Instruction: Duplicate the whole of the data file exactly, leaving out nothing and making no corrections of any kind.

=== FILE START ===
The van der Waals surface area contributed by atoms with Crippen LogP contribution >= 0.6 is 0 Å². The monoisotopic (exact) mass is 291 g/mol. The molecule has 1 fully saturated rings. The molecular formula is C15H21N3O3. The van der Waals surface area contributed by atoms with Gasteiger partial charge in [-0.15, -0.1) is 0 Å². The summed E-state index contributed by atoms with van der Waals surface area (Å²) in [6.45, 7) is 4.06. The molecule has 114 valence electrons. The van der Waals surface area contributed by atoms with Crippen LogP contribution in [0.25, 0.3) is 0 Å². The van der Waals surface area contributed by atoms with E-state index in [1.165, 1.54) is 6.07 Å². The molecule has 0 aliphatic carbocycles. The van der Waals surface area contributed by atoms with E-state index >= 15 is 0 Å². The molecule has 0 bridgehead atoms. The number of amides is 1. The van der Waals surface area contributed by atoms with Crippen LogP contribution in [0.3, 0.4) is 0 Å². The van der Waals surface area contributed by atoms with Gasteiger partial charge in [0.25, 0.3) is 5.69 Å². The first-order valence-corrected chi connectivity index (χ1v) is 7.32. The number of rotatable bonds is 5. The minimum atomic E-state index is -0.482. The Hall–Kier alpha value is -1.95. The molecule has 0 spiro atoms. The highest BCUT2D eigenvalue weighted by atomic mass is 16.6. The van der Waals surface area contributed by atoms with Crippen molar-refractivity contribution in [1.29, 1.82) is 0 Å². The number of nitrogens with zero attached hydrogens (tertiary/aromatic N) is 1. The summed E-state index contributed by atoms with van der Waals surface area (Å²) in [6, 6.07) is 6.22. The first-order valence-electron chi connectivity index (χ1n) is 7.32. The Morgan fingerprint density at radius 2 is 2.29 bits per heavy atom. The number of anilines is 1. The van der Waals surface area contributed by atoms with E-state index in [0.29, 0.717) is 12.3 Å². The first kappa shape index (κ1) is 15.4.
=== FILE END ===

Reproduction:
The van der Waals surface area contributed by atoms with Crippen LogP contribution >= 0.6 is 0 Å². The monoisotopic (exact) mass is 291 g/mol. The molecule has 1 fully saturated rings. The molecular formula is C15H21N3O3. The van der Waals surface area contributed by atoms with Gasteiger partial charge in [-0.15, -0.1) is 0 Å². The summed E-state index contributed by atoms with van der Waals surface area (Å²) in [6.45, 7) is 4.06. The molecule has 114 valence electrons. The van der Waals surface area contributed by atoms with Crippen LogP contribution in [0.25, 0.3) is 0 Å². The van der Waals surface area contributed by atoms with E-state index in [1.165, 1.54) is 6.07 Å². The molecule has 0 aliphatic carbocycles. The van der Waals surface area contributed by atoms with E-state index >= 15 is 0 Å². The molecule has 0 bridgehead atoms. The number of amides is 1. The van der Waals surface area contributed by atoms with Crippen LogP contribution in [0.3, 0.4) is 0 Å². The van der Waals surface area contributed by atoms with Gasteiger partial charge in [0.25, 0.3) is 5.69 Å². The first-order valence-corrected chi connectivity index (χ1v) is 7.32. The number of rotatable bonds is 5. The minimum atomic E-state index is -0.482. The Hall–Kier alpha value is -1.95. The molecule has 0 spiro atoms. The highest BCUT2D eigenvalue weighted by atomic mass is 16.6. The van der Waals surface area contributed by atoms with Crippen molar-refractivity contribution in [1.29, 1.82) is 0 Å². The number of nitrogens with zero attached hydrogens (tertiary/aromatic N) is 1. The summed E-state index contributed by atoms with van der Waals surface area (Å²) in [6, 6.07) is 6.22. The first-order valence-electron chi connectivity index (χ1n) is 7.32. The Morgan fingerprint density at radius 2 is 2.29 bits per heavy atom. The number of anilines is 1. The van der Waals surface area contributed by atoms with E-state index in [0.29, 0.717) is 12.3 Å². The first kappa shape index (κ1) is 15.4.